Current: Sees need for better safety in helicopters and fights to reach profit for Helitrans More
Early on, Melhus became a trusted colleague of Norwegian founder Bjørn Kjos and gained acceptance for major innovations, such as removing heavy paper manuals on board the planes and placing them on tablets – where Norwegian was one of the first airlines in the world.
In 2017, Melhus was sent to Argentina to create a new airline – Norwegian Air Argentina.
“Bjorn gave me a note in his hand with the name and number of the secretary of the Minister of Transport of the country. That’s all I had,” Melhus says with a chuckle.
Nevertheless, Norwegian top Melhus brought back to Europe experience in his suitcase that made him suitable for new management jobs in aviation.
After a couple more years as head of Norwegian’s operations in London, he was tempted by the helicopter industry.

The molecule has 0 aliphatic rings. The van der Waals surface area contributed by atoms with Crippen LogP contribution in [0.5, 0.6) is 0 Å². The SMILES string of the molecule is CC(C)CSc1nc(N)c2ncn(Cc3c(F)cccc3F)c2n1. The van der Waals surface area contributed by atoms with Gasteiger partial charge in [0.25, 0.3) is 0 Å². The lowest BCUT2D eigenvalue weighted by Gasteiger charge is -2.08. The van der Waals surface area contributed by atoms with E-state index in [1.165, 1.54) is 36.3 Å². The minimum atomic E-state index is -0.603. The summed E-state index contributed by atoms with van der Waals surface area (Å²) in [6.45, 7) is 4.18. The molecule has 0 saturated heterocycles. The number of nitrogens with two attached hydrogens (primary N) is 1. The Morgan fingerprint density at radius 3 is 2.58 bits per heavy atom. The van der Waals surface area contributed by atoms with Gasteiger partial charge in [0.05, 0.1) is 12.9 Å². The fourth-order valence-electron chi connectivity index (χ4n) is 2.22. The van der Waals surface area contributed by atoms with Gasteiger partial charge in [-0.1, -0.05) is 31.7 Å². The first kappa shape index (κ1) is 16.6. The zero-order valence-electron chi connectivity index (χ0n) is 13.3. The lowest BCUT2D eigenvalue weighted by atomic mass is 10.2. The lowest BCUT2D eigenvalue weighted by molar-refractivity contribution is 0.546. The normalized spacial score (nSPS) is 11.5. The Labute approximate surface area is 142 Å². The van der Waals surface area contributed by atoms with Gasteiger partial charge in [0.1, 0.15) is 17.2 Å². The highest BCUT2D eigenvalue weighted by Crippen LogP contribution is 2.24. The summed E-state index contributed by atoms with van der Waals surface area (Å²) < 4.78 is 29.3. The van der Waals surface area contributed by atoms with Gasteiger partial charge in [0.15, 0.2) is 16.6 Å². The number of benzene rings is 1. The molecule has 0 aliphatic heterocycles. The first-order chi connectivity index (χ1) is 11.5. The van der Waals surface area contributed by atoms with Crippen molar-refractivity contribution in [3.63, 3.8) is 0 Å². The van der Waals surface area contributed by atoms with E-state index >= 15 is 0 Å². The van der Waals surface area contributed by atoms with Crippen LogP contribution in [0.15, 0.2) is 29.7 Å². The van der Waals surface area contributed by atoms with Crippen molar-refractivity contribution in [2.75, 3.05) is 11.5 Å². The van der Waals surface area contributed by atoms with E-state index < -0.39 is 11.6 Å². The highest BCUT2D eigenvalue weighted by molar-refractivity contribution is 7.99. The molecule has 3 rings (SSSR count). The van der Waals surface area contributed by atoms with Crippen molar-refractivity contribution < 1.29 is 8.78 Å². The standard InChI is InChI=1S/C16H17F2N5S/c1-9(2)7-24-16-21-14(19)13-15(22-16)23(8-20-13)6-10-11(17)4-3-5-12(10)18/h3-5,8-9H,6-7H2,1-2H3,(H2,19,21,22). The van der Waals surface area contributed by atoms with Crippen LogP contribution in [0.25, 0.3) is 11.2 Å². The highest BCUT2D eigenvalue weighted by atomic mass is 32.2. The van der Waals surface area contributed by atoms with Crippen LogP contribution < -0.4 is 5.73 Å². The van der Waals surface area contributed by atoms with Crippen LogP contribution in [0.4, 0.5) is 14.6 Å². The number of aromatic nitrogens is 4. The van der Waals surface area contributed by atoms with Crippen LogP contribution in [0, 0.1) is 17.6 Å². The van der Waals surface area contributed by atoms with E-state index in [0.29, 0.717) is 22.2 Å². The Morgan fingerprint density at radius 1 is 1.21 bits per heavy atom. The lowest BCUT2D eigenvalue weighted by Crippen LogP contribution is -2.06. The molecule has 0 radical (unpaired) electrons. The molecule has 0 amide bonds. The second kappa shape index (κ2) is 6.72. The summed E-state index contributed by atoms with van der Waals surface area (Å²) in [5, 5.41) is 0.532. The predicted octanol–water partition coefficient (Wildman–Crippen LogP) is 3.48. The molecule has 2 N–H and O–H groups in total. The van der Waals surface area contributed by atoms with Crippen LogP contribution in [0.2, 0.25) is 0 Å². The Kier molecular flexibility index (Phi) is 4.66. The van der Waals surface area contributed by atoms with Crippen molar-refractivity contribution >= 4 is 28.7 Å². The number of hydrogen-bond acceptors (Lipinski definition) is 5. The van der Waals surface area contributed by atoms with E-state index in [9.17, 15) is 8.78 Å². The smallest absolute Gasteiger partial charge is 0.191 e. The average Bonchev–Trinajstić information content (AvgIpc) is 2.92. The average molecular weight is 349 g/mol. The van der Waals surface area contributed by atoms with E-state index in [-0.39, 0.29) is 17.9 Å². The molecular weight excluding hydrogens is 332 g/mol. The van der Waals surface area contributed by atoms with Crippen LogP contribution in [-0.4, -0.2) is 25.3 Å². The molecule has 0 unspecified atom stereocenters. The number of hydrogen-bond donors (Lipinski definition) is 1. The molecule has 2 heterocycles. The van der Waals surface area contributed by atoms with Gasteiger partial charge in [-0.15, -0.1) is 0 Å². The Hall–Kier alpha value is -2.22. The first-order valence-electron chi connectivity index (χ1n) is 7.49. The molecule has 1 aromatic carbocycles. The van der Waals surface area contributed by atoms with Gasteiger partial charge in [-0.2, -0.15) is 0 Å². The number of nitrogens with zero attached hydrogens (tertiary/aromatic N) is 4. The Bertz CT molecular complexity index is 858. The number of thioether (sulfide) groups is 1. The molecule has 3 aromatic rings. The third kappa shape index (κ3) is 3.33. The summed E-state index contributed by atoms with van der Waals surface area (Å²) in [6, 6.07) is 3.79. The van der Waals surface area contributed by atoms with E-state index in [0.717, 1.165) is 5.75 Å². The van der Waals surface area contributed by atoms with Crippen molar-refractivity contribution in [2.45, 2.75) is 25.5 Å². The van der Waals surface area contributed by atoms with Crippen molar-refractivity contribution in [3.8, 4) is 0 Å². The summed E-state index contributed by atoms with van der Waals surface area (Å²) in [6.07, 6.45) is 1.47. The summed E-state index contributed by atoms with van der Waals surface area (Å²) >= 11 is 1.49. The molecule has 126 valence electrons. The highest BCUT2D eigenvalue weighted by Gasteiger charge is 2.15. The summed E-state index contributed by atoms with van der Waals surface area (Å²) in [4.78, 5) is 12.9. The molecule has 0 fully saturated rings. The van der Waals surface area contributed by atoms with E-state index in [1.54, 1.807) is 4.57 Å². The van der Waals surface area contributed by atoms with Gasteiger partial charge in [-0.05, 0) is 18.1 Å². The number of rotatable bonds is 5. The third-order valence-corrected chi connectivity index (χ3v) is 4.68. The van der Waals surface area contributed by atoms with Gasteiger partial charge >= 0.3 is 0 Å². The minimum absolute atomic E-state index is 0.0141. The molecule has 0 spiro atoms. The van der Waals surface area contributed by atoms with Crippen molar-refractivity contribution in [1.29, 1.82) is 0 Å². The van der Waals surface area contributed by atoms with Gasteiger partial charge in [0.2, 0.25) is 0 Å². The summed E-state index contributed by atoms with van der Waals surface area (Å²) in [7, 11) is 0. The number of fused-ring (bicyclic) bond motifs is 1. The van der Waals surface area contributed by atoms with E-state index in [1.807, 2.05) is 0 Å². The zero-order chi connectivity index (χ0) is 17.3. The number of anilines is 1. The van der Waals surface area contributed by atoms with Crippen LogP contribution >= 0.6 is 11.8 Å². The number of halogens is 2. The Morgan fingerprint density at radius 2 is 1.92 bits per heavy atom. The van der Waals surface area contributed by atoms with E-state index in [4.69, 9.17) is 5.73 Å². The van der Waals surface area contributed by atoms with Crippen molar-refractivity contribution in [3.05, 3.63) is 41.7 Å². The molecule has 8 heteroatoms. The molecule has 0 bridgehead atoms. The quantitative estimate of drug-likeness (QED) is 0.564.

11 killed in four years
He believes that commercial airlines have been better at investing in safety and training than the helicopter industry, both in Norway and internationally.
“For example, there has been no requirement to train in a simulator, which is why we bought our own simulator. It’s been a culture problem,” says Melhus.
|Helitrans AS, profit for the year 2022 (in MNOK)
|Operating profit (EBIT)
|Profit before tax
Since 2019, 12 helicopter accidents have been registered in Norway and a total of 11 people have lost their lives. The last fatal accident was in Verdal in Trøndelag late in the year last year.
The last fatal accident involving passenger planes was in 1994, according to the Civil Aviation Authority.
“I get motivation from restructuring something that can be much better. It’s about processes, culture and efficiency. In the helicopter industry, it’s mostly about training and safety. Today, training is also a separate business area that provides us with revenues and raises the level of safety throughout the industry,” says Melhus.
On hold for two years